A Country With A Rich Cultural Heritage
Exploring New Cultures Is the Best Part of Traveling. Whether having a friendly conversation or trying a local dish, you will be immersed in the various cultures!
The Mayas that live in Belize today are descendants from one of three denominations – Kekchi, Yucatec, and Mopan Maya. They live in small villages in Southern Belize and still embrace their ancient rituals.
Hello: Ba’ax ka Wa’alik
Hot Corn Tamales – these can be found for sale at the market or by street vendors throughout the country. They are made from a combination of ground corn masa filled with chicken or pork and veggies and a tasty sauce, wrapped and steamed in banana or plantain leaf. Delicious!
Mestizo people of Belize were initially descendants of the Spanish and Maya. Today, many are recent immigrants who have left neighboring Central American countries to seek refuge in Belize.
Chimole – don’t see it on the menu? Search for Relleno Negro or “Black Dinna.” This main course soup is made with chicken and spices.
Creole is descended of Africans who were brought over as slaves during British colonization. Many Belizeans who have African traits in their blood are identified as Creole.
Hello: Weh di go aan?
Cow Foot Soup – no mysterious meat in this hearty stew-like soup that’s cooked slowly so ingredients like potatoes, onions, okra, and carrots absorb the cilantro and black pepper flavors. Usually served with white rice and habanero pepper sauce for more heat, this is one of the signature Belize dishes.
Garifuna people of Belize are descendants of mixed heritage from West African, Central African, Caribbean and Arawak people. As a melting pot of culture themselves, the Garifuna are now regarded as one of Belize’s most predominant ethnicities.
Hello: Buiti binafi
Seré – this fish soup owes its flavor to a blend of fried fish, coconut milk, plantain, and cassava.
The Mennonites are another cultural group which has found a home in Belize. The Mennonites are descendants of Anabaptist followers of Menno Simmons, a Catholic Priest who left the church and accepted “believer’s baptism” around 1536. Mennonites came to Belize in the 1960s and today live in secluded communities. They are mostly farmers and craftsmen who provide an ample supply of grains, poultry, and dairy products to the Belizean market, as well as furniture, and industrial vehicle parts.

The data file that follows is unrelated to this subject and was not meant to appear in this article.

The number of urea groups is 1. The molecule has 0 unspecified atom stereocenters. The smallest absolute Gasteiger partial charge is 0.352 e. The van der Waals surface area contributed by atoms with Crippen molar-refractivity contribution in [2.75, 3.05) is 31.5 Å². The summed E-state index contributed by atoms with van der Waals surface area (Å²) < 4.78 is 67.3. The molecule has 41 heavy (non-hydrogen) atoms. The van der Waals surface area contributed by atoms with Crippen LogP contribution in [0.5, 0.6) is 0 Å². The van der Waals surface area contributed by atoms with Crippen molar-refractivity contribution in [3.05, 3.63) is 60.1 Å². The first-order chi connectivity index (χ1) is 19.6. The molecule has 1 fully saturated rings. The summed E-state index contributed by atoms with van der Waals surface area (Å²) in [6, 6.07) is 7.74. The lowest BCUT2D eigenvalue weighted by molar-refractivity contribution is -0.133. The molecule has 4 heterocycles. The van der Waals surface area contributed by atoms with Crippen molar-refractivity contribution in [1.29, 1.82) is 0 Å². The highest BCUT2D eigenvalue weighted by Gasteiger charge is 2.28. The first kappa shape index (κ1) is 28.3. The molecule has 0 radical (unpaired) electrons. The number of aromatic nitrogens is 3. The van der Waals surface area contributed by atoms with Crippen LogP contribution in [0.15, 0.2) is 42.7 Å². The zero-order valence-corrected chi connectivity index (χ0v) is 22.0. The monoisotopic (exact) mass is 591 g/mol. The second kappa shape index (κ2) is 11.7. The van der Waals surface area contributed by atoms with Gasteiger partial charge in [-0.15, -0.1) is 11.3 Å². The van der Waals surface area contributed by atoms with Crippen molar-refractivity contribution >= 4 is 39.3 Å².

East Indians were brought to Belize to supplement the workforce on plantations after slavery was abolished. Today, the East Indians have immersed themselves into Belize’s cultural melting pot and own many businesses around the country.
Hello – Namaste
Their food is unique, aromatic and traditional. A few tasty treats include Butter Chicken, Samosas, and Tandoori Chicken.
Middle Eastern people who have come to Belize from Lebanon and Syria serve as merchants, entrepreneurs, and professionals. Their cultural presence is evident around Belize with restaurants and a small Mosque which is located in Belize City.
Kebab, Hummus, Kibbeh, Shish Kebab, Tabbouleh, and Fattoush are among the favorite traditional dishes.
Asians are the fastest-growing ethnic group in Belize and are primarily from Taiwan and China. Many have immigrated to Belize as entrepreneurs owning supermarkets and restaurants which are popular with locals and tourists.
Hello: lēe hò
With a long list of dishes, the most popular dishes Include ChowMein, Wonton, Dumplings, Sweet and Sour Meats, and Spring Rolls.
According to the Statistical Institute of Belize, Spanish is dominant in Corozal, Orange Walk, and Cayo Districts, as Kriol is mainly spoken in Western and Southern Belize, but Mayan dialects are used in Toledo and Stann Creek. That means that no matter where you go, you can learn about this melting pot of cultures. Although culturally different, everyone is able to get along with one another and live in complete harmony. People can celebrate their own cultures, while still sharing the commitment to keep Belize’s natural beauty and captivating history.
Written by Cristina Reyna